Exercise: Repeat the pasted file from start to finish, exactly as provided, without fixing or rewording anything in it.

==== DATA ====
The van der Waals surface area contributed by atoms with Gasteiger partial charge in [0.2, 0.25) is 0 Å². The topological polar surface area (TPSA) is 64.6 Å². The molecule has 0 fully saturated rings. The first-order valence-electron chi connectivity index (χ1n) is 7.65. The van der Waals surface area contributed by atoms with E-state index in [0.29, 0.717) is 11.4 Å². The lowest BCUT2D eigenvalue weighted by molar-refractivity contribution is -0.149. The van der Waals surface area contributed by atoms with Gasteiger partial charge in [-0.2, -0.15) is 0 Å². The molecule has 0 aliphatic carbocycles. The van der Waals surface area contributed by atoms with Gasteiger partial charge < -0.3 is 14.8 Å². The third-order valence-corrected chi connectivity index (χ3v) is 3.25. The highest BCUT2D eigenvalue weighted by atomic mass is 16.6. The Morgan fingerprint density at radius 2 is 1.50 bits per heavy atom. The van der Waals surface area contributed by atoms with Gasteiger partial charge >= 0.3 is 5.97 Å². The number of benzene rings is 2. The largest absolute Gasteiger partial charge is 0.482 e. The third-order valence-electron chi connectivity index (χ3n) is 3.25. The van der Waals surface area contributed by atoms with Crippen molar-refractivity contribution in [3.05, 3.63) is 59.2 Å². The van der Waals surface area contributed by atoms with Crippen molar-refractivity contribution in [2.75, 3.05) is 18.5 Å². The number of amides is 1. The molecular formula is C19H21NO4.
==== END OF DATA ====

The van der Waals surface area contributed by atoms with Gasteiger partial charge in [0.2, 0.25) is 0 Å². The topological polar surface area (TPSA) is 64.6 Å². The molecule has 0 fully saturated rings. The first-order valence-electron chi connectivity index (χ1n) is 7.65. The van der Waals surface area contributed by atoms with E-state index in [0.29, 0.717) is 11.4 Å². The lowest BCUT2D eigenvalue weighted by molar-refractivity contribution is -0.149. The van der Waals surface area contributed by atoms with Gasteiger partial charge in [-0.2, -0.15) is 0 Å². The molecule has 0 aliphatic carbocycles. The van der Waals surface area contributed by atoms with Gasteiger partial charge < -0.3 is 14.8 Å². The third-order valence-corrected chi connectivity index (χ3v) is 3.25. The highest BCUT2D eigenvalue weighted by atomic mass is 16.6. The Morgan fingerprint density at radius 2 is 1.50 bits per heavy atom. The van der Waals surface area contributed by atoms with Gasteiger partial charge >= 0.3 is 5.97 Å². The number of benzene rings is 2. The largest absolute Gasteiger partial charge is 0.482 e. The third-order valence-electron chi connectivity index (χ3n) is 3.25. The van der Waals surface area contributed by atoms with Crippen molar-refractivity contribution in [3.05, 3.63) is 59.2 Å². The van der Waals surface area contributed by atoms with Crippen molar-refractivity contribution in [2.75, 3.05) is 18.5 Å². The number of amides is 1. The molecular formula is C19H21NO4.